It was, however, not a particular roadway that the mayor cited as the crux of the issue. “In New Haven, the biggest problem is inattentive drivers,” he added.
At Science Park, the mayor pointed out to Glassman the new businesses that he hopes increasingly will be reached by people riding their bikes along the nearby paths. He predicted that a hot homegrown banking technology company that just gone public, Higher One, will remain in New Haven, hopefully in the old Winchester factory being renovated by Forrest City Enterprises across the street.
Why didn’t Glassman and DeStefano bike together in 2006 but are doing so now? a reporter asked.
“We’re smarter,” said Mayor DeStefano.
Also these sections of the trail had not yet been completed
Crumlish was asked at the end of the ride if he had made up his mind to vote for Glassman/Lamont as a result of the ride and the bicycle chat.
“I don’t know enough yet to be tilting [one way or another],” he said. “I’m glad to know this [cycling issues] is on the radar of people running for office,” he said.
As you can see from the first link, using government data, cycling is actually 30 times safer than driving. If you continue reading, you’ll see that IF you are in an accident, your chance of survival is better than that of someone in a truck and equal to someone in an SUV and higher than a pedestrian.
Cycling is inherently a safe activity when undertaken by aware and cautious riders. That doesn’t mean that cyclists (who pay as much as drivers do for road construction & maintenance) don’t deserve transportation monies, but it does mean that you don’t need to retreat to the sidewalk.
posted by: Sidewalks end on June 28, 2010 8:56am
Very interesting, Bill! Sounds like you never leave downtown, since Sidewalks End!
Also, you’re safer in the road. If you’re riding predictably (not weaving in and out of parked cars, riding on the wrong way, or generally just following the rules of the road) there’s nothing inherently dangerous about riding in the road where VEHICLES belong.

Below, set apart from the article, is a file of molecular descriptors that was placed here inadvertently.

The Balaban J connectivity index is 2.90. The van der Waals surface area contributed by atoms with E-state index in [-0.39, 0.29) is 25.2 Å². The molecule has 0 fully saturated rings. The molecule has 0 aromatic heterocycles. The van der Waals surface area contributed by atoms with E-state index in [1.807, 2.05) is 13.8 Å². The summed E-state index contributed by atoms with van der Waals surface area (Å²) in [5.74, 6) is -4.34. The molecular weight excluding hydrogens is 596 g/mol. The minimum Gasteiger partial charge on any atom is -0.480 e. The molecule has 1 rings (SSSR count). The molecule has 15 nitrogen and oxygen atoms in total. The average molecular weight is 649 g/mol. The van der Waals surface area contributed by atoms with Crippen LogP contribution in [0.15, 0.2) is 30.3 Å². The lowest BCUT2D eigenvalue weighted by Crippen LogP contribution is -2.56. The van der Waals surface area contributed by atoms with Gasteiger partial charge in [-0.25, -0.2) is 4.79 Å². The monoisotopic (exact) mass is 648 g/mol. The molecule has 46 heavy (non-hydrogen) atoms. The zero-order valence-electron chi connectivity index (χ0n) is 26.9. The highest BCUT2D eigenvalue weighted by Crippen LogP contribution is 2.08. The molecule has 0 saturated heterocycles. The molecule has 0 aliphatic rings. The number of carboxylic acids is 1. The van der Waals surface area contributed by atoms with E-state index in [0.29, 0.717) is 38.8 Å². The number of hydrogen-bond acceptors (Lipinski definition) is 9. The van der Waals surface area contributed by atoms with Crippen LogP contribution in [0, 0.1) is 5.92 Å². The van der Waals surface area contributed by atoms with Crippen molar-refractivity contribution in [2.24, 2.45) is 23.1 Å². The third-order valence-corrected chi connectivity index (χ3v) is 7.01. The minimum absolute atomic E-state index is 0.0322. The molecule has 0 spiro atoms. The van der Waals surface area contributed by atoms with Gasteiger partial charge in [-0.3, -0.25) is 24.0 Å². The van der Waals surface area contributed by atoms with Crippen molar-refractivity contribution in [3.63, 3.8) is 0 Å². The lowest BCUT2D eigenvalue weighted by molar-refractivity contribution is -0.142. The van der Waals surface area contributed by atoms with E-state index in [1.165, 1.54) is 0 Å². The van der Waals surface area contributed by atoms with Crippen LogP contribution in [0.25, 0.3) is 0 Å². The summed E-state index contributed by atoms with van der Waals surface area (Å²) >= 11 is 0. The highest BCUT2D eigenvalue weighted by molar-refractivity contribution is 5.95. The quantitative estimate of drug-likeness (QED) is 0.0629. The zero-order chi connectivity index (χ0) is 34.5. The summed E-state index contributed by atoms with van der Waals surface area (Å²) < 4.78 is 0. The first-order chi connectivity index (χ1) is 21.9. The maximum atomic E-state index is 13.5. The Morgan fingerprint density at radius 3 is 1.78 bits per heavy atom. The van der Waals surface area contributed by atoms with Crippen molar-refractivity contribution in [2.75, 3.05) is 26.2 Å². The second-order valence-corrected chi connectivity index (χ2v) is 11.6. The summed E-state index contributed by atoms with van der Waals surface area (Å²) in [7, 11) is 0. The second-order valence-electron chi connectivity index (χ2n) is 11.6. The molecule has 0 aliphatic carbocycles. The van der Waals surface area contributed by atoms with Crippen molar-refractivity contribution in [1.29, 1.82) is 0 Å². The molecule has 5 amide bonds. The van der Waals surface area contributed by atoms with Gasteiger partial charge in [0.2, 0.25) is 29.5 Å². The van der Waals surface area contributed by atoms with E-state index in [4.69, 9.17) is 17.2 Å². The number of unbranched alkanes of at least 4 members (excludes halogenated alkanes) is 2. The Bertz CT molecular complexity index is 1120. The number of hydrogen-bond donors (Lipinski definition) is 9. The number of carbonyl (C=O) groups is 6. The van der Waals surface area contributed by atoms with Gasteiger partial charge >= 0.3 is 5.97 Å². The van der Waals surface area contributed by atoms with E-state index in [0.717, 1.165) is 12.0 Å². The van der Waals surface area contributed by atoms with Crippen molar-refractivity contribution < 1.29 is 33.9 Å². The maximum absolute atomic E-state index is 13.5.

Sidewalks are on the SIDE and for WALKING. They’re meant to facilitate walking, strolling, stopping suddenly to answer a phone call, etc. Bikes on sidewalks are a danger to pedestrians, and bikes on sidewalks are a danger to vehicular traffic when ultimately they dart into an intersection with no warning.
Candidates that take cycling seriously will seriously consider infrastructure & policy changes that put the power of locomotion back into the peoples’ hands. You don’t need insurance to ride a bike, don’t need to pay for registration or emissions, and generally don’t need to spend more than $100/year on maintenance. Cars are a very expensive travel OPTION and don’t need 99.9% of the investment!
posted by: Bill on June 28, 2010 9:02am
Uh, the links you posted indicate the cyclist was hit while in the road not on the sidewalk. Thanks for proving my point.
posted by: Rich Halkyard on June 28, 2010 9:42am
I ventured down the New Haven leg of the Canal Greenway on Saturday with Mayor DeStefano and Mary Glassman, candidate for Lt. Gov. with Ned Lamont, for the first time.
I was surprised to see such a nicely paved and well-maintained path to the inner city.
I especially enjoyed my sampling of chopped-barbecue at the Mt. Carmel Pentecostal Church. It was delicious and the brothers and sisters there were fantastic!
I have been skeptical about the safety of that route and I made some covert inquires of non-officials to get the real scoop. It turns out that the path is very safe with no incidents to people using the path. The incidents that have occurred there were between neighbors in the area of the path that spilled onto the path. One response I received was that the path is very safe because the community knows that any incident will be met with serious repercussions by the city.
And, yes, Mary Glassman is the real deal. She does own a nice bike and all the gear. She and her entourage, Lydia, Farah, Andy, et al, all knew their way around riding and are very committed to cycling.
We also discussed some of the economic, educational and budgetary issues facing New Haven and Connecticut. I was pleased to hear a candidate realize that we need to plan for now and the future.
Thank you to Elm City Cycling for posting this event. It was worth the time.
Rich Halkyard proud advisor to the Alpha Xi Theta chapter of the Phi Theta Kappa-International Honor Society http://www.ptk.org
posted by: streever on June 28, 2010 9:50am
posted by: Bill on June 28, 2010 10:15am
Yes, sidewalks end and since I cross the street with pedestrians I am no more likely to be hit by a car than a pedestrian. I cycle from the Stamford train station to my work location, daily and legally on the sidewalks, I can even go up one way streets on the sidewalk. I drive my car in New Haven to the train station. It’s unfathomable to me that New Haven doesn’t allow people the option to ride on a sidewalk.